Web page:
Last week, God’s Not Dead 2 hit the nation’s movie screens. The sequel to the 2014 sleeper hit tells the story of Grace Wesley, a high school teacher dragged into court for talking about Jesus in her classroom. The movie imagines a hostile government bent on rooting out any trace of religion in public life. As the prosecuting attorney threatens, “We’re going to prove once and for all that God is dead.”
The timing of this film’s release may have been intentional.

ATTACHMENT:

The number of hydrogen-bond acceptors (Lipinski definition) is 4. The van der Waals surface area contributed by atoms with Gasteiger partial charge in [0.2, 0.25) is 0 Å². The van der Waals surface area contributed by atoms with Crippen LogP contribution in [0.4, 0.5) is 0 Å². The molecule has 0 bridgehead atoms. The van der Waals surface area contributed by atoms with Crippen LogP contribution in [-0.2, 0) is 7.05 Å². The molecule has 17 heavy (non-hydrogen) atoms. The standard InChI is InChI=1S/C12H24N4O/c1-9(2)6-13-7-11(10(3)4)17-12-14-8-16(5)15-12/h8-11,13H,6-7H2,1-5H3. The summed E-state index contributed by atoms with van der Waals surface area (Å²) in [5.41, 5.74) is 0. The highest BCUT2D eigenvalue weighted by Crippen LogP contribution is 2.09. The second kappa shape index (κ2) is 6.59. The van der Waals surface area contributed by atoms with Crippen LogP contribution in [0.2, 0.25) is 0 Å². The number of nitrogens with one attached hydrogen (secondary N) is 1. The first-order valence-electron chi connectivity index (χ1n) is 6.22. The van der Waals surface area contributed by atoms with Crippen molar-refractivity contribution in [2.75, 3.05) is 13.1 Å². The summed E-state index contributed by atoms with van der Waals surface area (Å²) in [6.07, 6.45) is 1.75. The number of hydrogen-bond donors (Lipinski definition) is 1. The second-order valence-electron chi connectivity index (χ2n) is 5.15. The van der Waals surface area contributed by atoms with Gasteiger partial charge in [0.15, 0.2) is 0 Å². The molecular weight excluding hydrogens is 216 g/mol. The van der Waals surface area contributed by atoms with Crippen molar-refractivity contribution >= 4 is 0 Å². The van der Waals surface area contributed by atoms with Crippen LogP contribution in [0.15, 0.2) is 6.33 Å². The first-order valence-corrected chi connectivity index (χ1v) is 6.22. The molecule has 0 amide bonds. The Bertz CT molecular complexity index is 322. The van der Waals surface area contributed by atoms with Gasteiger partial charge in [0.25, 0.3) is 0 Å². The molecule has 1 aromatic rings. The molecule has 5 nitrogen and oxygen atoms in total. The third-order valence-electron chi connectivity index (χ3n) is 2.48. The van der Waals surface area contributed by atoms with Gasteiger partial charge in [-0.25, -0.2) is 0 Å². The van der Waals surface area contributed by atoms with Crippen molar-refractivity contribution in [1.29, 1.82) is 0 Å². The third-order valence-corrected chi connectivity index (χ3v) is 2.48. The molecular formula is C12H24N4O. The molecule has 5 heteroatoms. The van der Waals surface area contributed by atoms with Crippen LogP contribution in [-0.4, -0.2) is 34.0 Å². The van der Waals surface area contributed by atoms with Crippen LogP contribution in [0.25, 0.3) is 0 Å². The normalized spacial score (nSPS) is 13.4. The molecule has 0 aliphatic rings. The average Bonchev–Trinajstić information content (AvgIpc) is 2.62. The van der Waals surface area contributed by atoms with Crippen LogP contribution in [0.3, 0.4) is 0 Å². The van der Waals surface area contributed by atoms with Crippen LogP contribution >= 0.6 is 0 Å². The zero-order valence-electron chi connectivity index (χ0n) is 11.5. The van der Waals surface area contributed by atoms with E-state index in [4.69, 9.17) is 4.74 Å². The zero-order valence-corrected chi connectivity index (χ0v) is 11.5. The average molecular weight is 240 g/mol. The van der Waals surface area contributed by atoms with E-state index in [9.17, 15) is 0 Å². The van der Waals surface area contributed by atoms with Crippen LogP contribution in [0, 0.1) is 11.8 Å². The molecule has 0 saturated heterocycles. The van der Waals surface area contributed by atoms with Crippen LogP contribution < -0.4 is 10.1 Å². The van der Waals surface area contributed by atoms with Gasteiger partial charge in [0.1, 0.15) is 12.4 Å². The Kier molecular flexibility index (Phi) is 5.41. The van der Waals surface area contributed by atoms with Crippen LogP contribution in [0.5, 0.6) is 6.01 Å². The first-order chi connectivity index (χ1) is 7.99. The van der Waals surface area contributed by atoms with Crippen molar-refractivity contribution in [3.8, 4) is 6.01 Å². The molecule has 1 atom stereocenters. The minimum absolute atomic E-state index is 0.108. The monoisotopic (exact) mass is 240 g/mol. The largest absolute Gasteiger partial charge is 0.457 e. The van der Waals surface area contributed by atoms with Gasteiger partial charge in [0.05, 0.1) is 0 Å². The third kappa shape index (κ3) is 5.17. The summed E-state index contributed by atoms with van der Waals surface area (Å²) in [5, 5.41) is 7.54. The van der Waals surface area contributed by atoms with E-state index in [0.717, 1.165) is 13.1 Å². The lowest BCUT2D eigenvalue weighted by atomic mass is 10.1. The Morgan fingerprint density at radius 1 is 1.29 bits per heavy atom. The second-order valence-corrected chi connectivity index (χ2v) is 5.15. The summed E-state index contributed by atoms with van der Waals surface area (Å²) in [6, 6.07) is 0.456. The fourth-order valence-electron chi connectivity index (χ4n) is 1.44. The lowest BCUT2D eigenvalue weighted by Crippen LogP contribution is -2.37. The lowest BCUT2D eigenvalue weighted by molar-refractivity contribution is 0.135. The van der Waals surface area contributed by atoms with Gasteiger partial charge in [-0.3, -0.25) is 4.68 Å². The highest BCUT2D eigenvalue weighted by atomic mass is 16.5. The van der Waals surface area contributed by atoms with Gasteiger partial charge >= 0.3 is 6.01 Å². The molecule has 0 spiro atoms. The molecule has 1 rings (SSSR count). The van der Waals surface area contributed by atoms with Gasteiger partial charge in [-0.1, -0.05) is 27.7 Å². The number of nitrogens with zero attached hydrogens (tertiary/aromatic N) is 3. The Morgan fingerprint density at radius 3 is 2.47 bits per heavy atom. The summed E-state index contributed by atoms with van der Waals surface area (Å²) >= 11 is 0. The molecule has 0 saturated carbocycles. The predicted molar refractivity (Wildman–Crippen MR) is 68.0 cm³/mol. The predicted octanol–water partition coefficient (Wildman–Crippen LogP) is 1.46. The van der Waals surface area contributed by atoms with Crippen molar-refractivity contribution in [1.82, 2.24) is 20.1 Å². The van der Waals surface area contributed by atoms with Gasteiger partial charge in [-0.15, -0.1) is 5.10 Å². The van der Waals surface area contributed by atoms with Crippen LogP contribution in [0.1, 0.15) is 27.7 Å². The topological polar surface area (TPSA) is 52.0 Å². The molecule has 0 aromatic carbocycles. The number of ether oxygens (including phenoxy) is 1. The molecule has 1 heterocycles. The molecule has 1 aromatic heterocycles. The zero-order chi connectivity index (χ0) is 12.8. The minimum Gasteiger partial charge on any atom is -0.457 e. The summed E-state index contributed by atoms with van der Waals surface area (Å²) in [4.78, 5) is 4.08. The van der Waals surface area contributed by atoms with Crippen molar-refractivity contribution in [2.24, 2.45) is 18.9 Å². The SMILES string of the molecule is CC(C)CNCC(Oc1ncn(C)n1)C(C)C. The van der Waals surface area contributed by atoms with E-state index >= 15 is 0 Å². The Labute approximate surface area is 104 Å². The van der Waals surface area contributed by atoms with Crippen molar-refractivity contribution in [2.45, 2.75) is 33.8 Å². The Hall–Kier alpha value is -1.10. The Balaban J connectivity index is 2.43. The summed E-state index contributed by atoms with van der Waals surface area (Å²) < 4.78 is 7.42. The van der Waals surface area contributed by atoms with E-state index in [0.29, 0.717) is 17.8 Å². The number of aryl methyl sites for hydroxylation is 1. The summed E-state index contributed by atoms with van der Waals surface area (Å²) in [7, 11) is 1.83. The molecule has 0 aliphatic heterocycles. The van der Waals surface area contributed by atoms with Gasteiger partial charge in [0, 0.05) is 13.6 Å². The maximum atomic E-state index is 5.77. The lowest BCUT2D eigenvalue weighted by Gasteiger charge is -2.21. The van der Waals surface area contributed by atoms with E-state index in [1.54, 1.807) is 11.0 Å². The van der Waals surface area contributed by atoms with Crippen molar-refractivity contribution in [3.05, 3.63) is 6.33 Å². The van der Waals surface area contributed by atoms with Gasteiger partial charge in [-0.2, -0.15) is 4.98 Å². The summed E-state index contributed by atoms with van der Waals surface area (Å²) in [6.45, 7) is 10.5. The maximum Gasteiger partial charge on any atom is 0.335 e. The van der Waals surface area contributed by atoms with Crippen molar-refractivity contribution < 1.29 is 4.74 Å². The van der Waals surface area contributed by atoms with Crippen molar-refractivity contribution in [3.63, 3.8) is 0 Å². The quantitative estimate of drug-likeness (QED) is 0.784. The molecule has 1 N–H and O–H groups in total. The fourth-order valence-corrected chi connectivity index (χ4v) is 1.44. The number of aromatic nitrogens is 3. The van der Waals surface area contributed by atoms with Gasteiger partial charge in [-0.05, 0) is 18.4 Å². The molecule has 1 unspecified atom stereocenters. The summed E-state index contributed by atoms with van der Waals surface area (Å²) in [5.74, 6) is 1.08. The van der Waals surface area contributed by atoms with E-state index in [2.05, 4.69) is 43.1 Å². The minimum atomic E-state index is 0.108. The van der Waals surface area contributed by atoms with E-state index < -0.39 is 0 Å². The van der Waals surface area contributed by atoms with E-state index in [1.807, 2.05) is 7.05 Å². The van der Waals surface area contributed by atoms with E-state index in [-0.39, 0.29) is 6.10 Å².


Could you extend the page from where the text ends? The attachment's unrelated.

Last year the Equal Justice Initiative documented over 4,000 lynchings of African Americans between 1877 and 1950 in the United States. The nonprofit organization is developing a museum to commemorate the victims. The museum, scheduled to open in April 2017, stands on the site of a former slave warehouse in Montgomery, Alabama. The memorial will contain rows of over 800 concrete columns representing the counties where lynchings took place, with the names of those lynched engraved on the columns. The columns are free-floating, suspended from the ceiling in imitation of hanging (Next City, August 16).